The debt ceiling agreement does not directly require cutbacks in federal employment or federal worker benefits but it may set the stage for such cuts to come.

“I am pleased to see that the deal does not include any immediate cuts to federal pay or pensions. However, the impact on the federal workforce remains uncertain and agencies are likely to face reductions in their budgets,” National Treasury Employees Union president Colleen M. Kelley said.

Should the agreement be passed into law, its plan for a two-stage cut in the federal budget could have implications for employees at each step.

The first step would be to set a series of caps on agency spending over 10 years, beginning with the fiscal year that starts Oct. 1. Those caps would affect spending in both defense and non-defense agencies.

While government spending still is projected to rise, the increase would be smaller than what was projected previously, by some $900 billion over that period. The measure does not specify amounts for individual agencies or programs, leaving that issue to the government’s budget process. Agencies in turn would have to decide how to live within the amounts available.

Depending on how severe the budget restrictions become, agencies might have to resort to steps such as unpaid furloughs, hiring freezes and layoffs. But that is uncertain at this point.

Certain programs would enjoy at least some protection, including disaster relief and efforts to detect fraud in disability and health insurance programs. Further, the caps would not apply to spending for the wars in Afghanistan and Iraq.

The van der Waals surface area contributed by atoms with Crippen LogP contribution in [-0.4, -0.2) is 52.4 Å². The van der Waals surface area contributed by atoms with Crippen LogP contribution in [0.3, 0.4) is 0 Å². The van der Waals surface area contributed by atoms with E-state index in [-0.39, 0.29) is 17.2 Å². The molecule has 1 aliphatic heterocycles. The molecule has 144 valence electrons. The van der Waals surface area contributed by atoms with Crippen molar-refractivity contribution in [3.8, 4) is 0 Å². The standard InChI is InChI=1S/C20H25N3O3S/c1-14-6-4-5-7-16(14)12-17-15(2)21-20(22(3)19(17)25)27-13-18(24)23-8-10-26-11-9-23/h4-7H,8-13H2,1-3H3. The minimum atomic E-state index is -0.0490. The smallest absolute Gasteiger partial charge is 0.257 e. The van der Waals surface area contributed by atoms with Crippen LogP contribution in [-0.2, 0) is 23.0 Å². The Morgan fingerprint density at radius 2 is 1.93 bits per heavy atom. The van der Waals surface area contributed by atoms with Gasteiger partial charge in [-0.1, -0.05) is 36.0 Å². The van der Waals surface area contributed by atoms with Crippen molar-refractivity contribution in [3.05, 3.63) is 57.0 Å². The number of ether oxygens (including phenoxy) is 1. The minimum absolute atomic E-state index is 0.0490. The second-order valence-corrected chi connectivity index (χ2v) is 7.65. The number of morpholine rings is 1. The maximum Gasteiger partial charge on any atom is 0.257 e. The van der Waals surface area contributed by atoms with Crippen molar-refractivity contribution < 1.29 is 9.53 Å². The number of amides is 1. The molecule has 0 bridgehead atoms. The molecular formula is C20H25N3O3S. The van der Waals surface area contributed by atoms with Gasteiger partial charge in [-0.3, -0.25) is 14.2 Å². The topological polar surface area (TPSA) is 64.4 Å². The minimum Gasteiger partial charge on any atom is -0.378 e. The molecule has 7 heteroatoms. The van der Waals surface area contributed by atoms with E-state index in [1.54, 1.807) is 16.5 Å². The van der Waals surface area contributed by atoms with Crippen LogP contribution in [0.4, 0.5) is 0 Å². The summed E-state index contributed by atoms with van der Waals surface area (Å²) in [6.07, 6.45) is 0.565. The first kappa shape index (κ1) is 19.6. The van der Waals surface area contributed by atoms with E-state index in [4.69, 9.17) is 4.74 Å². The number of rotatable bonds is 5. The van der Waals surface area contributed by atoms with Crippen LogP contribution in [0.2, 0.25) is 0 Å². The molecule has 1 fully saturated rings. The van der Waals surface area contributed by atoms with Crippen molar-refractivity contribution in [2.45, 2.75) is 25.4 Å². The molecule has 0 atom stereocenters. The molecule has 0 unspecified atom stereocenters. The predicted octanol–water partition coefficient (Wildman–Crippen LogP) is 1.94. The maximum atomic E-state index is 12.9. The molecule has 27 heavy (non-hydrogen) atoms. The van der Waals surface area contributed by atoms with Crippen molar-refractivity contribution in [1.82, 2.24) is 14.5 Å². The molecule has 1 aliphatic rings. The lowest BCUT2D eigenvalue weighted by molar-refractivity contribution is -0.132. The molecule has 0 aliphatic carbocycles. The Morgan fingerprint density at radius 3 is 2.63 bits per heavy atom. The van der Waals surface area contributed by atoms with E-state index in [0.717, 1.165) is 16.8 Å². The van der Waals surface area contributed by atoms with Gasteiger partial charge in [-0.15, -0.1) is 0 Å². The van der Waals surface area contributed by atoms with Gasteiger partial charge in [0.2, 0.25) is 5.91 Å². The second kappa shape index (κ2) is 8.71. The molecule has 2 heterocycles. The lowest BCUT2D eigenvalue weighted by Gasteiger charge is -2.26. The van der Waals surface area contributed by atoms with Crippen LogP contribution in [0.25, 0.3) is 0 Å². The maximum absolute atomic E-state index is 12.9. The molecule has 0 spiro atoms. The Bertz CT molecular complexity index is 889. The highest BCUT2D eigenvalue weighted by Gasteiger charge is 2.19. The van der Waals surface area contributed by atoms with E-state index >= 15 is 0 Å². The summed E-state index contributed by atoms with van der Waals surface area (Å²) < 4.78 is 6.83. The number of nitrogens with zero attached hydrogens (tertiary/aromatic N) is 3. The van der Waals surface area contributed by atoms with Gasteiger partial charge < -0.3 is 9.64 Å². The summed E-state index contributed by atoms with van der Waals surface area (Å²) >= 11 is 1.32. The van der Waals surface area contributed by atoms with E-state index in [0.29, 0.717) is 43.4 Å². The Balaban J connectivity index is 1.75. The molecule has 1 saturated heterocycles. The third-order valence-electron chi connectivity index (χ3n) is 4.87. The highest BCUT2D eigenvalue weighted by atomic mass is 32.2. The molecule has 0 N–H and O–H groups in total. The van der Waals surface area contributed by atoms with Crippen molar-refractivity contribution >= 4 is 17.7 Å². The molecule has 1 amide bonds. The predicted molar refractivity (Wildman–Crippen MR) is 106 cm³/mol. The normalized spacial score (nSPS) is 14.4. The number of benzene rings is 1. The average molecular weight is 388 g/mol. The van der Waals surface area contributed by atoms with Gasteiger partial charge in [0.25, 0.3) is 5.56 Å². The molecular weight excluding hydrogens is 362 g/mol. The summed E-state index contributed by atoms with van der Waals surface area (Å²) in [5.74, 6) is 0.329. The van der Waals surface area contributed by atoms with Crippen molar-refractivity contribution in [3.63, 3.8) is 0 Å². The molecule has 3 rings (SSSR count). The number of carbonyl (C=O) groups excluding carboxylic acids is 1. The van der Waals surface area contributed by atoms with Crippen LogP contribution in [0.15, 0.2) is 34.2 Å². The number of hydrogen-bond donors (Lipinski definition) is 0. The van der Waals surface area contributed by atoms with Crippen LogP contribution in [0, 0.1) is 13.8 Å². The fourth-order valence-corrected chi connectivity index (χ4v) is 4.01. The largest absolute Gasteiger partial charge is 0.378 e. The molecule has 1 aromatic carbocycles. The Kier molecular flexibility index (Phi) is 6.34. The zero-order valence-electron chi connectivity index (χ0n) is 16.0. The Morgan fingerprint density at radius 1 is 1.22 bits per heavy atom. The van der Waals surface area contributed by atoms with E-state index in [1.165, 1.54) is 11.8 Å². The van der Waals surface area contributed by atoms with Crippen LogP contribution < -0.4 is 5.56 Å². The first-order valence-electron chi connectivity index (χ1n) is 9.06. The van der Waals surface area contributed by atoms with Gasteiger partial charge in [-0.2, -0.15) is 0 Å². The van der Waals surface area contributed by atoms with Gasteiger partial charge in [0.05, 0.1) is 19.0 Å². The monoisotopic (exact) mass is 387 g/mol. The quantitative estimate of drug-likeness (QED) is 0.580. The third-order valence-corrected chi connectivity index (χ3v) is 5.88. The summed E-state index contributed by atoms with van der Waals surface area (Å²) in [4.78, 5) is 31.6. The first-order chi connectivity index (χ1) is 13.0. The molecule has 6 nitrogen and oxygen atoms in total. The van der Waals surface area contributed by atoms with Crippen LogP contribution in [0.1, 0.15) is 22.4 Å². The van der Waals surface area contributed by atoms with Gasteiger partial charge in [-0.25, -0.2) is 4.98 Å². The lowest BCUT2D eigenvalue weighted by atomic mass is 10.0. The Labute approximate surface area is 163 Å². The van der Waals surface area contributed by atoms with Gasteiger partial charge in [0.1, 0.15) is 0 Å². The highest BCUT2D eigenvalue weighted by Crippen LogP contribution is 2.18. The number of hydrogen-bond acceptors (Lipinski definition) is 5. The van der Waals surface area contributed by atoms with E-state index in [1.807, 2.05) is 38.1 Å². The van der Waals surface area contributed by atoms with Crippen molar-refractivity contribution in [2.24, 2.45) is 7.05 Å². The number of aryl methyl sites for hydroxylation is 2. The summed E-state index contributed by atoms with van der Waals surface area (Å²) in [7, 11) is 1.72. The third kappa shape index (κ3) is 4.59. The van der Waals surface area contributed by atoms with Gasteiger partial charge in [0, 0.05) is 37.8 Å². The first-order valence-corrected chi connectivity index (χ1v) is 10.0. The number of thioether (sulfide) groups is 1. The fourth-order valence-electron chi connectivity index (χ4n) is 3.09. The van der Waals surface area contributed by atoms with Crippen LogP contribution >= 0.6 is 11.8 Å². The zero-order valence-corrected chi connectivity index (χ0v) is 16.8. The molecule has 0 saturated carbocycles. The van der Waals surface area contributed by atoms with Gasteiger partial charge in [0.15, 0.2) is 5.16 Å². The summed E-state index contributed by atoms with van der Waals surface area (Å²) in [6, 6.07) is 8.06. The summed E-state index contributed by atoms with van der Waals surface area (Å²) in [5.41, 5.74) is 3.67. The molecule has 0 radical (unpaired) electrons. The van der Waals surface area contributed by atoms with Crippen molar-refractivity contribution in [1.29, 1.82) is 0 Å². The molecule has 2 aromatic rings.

The second step would be the creation of a special House-Senate committee tasked with finding up to $1.5 trillion in savings. The regular congressional committees that oversee such programs could make recommendations, by Oct. 14, but would not be required to do so.

The measure does not specify potential targets, but the special committee could examine the numerous ideas for reducing federal benefits have been in circulation for months.

Those ideas have included, among others, extending the general pay freeze beyond 2012, increasing the employee contribution to retirement, cutting federal employment through partial hiring freezes, reducing retirement benefits for new retirees by changing the way those benefits are calculated, and making cost of living adjustments less generous for all retirees.

For employees, especially those near retirement, the effective dates of any such changes would be an important issue, one that also would have to be decided.

Under the bill’s requirements, if the committee doesn’t recommend at least $1.2 trillion in savings by Nov. 23, or if it makes such a recommendation but Congress does not pass it by Dec. 23, automatic cuts of that amount would begin, spread out over 2013 through 2021. Such cuts would put still more pressure on agency budgets and, in turn, employment levels.


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